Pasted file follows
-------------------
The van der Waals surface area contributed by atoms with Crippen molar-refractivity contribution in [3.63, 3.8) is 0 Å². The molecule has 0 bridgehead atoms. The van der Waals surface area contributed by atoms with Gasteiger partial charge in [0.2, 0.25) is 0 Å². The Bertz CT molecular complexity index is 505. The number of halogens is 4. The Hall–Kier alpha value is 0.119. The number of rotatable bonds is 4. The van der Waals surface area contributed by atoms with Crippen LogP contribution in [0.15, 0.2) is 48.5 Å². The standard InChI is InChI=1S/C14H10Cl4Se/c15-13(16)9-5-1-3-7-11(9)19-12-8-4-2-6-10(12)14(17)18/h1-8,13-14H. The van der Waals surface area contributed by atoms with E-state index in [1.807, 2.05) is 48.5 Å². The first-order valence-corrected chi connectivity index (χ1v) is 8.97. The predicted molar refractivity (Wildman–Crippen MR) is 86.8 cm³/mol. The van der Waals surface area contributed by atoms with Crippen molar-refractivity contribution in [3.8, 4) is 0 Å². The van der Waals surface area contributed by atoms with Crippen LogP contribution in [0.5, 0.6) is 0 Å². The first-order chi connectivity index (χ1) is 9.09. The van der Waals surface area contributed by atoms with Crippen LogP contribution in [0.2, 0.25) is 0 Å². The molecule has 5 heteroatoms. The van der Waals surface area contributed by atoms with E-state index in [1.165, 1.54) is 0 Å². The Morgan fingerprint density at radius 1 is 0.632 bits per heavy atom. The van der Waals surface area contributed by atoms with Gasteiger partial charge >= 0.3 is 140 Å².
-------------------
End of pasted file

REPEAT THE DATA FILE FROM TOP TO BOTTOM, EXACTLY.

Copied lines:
The van der Waals surface area contributed by atoms with Crippen molar-refractivity contribution in [3.63, 3.8) is 0 Å². The molecule has 0 bridgehead atoms. The van der Waals surface area contributed by atoms with Gasteiger partial charge in [0.2, 0.25) is 0 Å². The Bertz CT molecular complexity index is 505. The number of halogens is 4. The Hall–Kier alpha value is 0.119. The number of rotatable bonds is 4. The van der Waals surface area contributed by atoms with Crippen LogP contribution in [0.15, 0.2) is 48.5 Å². The standard InChI is InChI=1S/C14H10Cl4Se/c15-13(16)9-5-1-3-7-11(9)19-12-8-4-2-6-10(12)14(17)18/h1-8,13-14H. The van der Waals surface area contributed by atoms with E-state index in [1.807, 2.05) is 48.5 Å². The first-order valence-corrected chi connectivity index (χ1v) is 8.97. The predicted molar refractivity (Wildman–Crippen MR) is 86.8 cm³/mol. The van der Waals surface area contributed by atoms with Crippen molar-refractivity contribution in [3.8, 4) is 0 Å². The van der Waals surface area contributed by atoms with Crippen LogP contribution in [0.5, 0.6) is 0 Å². The first-order chi connectivity index (χ1) is 9.09. The van der Waals surface area contributed by atoms with Crippen LogP contribution in [0.2, 0.25) is 0 Å². The molecule has 5 heteroatoms. The van der Waals surface area contributed by atoms with E-state index in [1.165, 1.54) is 0 Å². The Morgan fingerprint density at radius 1 is 0.632 bits per heavy atom. The van der Waals surface area contributed by atoms with Gasteiger partial charge >= 0.3 is 140 Å².